The new light sconce plays off the black and gold colors in the wallpaper.

This refreshing yet peaceful abstract floral pattern sets the perfect tone, when your office is in your home.

The home is in the Heights neighborhood of Houston.

Defects in Today’s Wallpaper

May 26, 2021
Yellow strip along right side of strip at top of photo. Grey strip just to the right of my pencil in the second photo.

Horizontal yellow stripe about center in this photo
Hard to see, but this photo shows “ghosting” of the print from the instruction sheet showing through the surface of the wallpaper. The instructions had been rolled up inside the paper. Somehow, the ink transferred onto the wallpaper. This ruined about 2′ of the bolt of wallpaper – multiplied by three bolts.
Edges splayed / curled up, probably due to a trimming glitch at the factory. In addition, several feet of this affected area had a darker color – which would have showed up as a stripe along one edge of the wallpaper.
This Candice Olson wallpaper is made by York. York is normally one of my favorite brands. But today was disappointing.

Once I discovered these printing and trimming defects, I contacted the homeowner. After kicking options around, she decided to NOT have the wallpaper hung. Why spend all that money for paper and labor, and have a less-than-stellar result?!

She will present these problems to the company. There is a good chance that she can avoid defects in the replacement paper, IF she gets them to send a different run.

Here is another reason why I am glad she purchased from a “real” wallpaper company (in this case, she bought from Burke Decor), instead of a middle-man company such as Wayfair, Etsy, Ebay, and even Amazon.

A wallpaper-focused company will be able to ferret out problems. And they will be knowledgeable of Run Numbers and etc. So the replacement they send will be free of printing and other types of defects.

This wallpaper is by York, in the Candice Olson line.

Printing Defects in Katie Kime Wallpaper

April 29, 2021
Splotches in between the tree and the drum, and above and to the right of the paddlewheeler steamship.
Smears / blotches right where my pencil is pointing.

These misguided daubs of ink are a result of the printing process. Excess ink probably got stuck to a print roller and dripped onto the wallpaper. These occurred throughout all the bolts of paper. A larger company (Thibaut, York) would not have let this pass.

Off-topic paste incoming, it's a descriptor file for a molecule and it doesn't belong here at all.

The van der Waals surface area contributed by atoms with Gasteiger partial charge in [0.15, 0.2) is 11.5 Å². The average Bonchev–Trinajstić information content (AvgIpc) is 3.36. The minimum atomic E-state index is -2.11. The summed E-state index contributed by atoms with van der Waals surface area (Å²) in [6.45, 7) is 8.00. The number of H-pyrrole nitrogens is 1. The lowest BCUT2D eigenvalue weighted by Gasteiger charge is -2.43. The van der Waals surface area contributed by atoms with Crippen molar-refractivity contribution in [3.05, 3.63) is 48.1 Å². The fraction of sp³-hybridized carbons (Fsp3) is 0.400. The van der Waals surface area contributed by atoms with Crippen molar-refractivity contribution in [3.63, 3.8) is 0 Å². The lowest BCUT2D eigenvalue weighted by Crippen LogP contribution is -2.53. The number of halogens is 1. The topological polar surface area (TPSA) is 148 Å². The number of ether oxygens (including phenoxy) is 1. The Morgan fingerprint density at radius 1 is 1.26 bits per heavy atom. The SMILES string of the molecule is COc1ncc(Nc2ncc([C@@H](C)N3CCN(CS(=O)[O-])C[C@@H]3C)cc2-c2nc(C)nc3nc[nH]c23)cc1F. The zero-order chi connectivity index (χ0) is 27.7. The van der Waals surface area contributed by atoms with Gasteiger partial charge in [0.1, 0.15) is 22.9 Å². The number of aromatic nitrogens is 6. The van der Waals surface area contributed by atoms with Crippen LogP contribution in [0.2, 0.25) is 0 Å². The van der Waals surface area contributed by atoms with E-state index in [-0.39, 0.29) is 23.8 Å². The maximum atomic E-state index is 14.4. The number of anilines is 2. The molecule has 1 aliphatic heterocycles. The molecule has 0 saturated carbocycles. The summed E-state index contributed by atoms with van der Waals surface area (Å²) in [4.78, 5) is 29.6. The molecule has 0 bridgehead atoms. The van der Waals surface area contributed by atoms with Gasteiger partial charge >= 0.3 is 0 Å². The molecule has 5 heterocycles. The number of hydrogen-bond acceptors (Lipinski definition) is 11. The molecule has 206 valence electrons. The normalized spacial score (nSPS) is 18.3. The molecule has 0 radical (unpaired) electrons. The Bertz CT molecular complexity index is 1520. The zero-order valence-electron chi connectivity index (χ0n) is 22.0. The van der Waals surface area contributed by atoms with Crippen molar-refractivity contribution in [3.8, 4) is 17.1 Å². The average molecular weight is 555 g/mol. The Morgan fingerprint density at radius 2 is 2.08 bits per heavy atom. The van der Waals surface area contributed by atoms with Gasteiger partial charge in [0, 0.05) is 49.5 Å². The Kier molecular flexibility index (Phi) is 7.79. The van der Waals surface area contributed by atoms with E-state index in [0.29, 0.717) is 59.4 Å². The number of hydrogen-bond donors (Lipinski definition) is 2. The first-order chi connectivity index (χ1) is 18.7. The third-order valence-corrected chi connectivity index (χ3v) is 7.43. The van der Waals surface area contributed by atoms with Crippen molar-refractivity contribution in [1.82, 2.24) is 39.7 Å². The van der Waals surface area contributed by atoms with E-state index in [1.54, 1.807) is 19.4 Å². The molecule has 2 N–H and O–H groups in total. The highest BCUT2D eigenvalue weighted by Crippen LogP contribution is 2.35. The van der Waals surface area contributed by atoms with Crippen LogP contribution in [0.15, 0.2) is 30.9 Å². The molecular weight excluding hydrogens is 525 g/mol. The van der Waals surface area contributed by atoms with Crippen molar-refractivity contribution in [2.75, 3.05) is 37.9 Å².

But, really, once the whole room is papered with this busy and fun pattern, these little flecks of ink are not going to be a big deal.

I did check with the homeowner before hanging, and she OK’d it. I think she made the right decision.

Printing Defects – Serena & Lily Wallpaper

March 6, 2021

Obviously, the factory’s printer or its trimming rollers got off-kilter, creating this pattern mis-match at the seams.

It might have been possible to use a straightedge and razor blade to trim off 1/16″ from one edge. But since the mis-match ran off at a diagonal and was inconsistent throughout the bolt, that would have been extremely difficult and time consuming.

We sent the paper back, and requested new paper from a different run. When the paper arrives, I will visit the clients’ home before the install date to check the paper to be sure the pattern matches correctly.

What a disappointment! The walls are all prepped, the homeowners have dismantled the powder room, and were anticipating a beautiful, fresh new look by the weekend. 😦

S&L is one of my favorite companies, so this is doesn’t make me happy. But it appears that the company is quick to rectify problems with minimal hassle. New paper, from a different run, is already on its way!

ADENDUM: The new paper – from a different run – did arrive. I checked it, and it also had the same printing defects, although not as severe. Very disappointing. Interestingly enough, I have another client using this same pattern but in a different color just yesterday (March 17th). Her paper had NONE of these defects. It’s hard to understand what the colorway has to do with printing problems… But I guess that is a factory issue. See my post of March 20, 2021 to see how this finally turned out.

Defects With York Wallpaper Today

February 10, 2021

Look closely at the top photo, and you will notice a very thin, light brown line down the left edge of the wallpaper. Lucky I noticed this before cutting or pasting any strips, because, if this had been hung on the wall, you would see a faint brown vertical stripe every 20.5″ around the room.

In the second photo, you will also notice a slight pattern mis-match.

Obviously, this paper was not trimmed correctly at the factory.

This is in the SureStrip line by York. It’s a shame, because this is one of my favorite brands and lines – but I’ve run into a number of printing defects with York papers recently.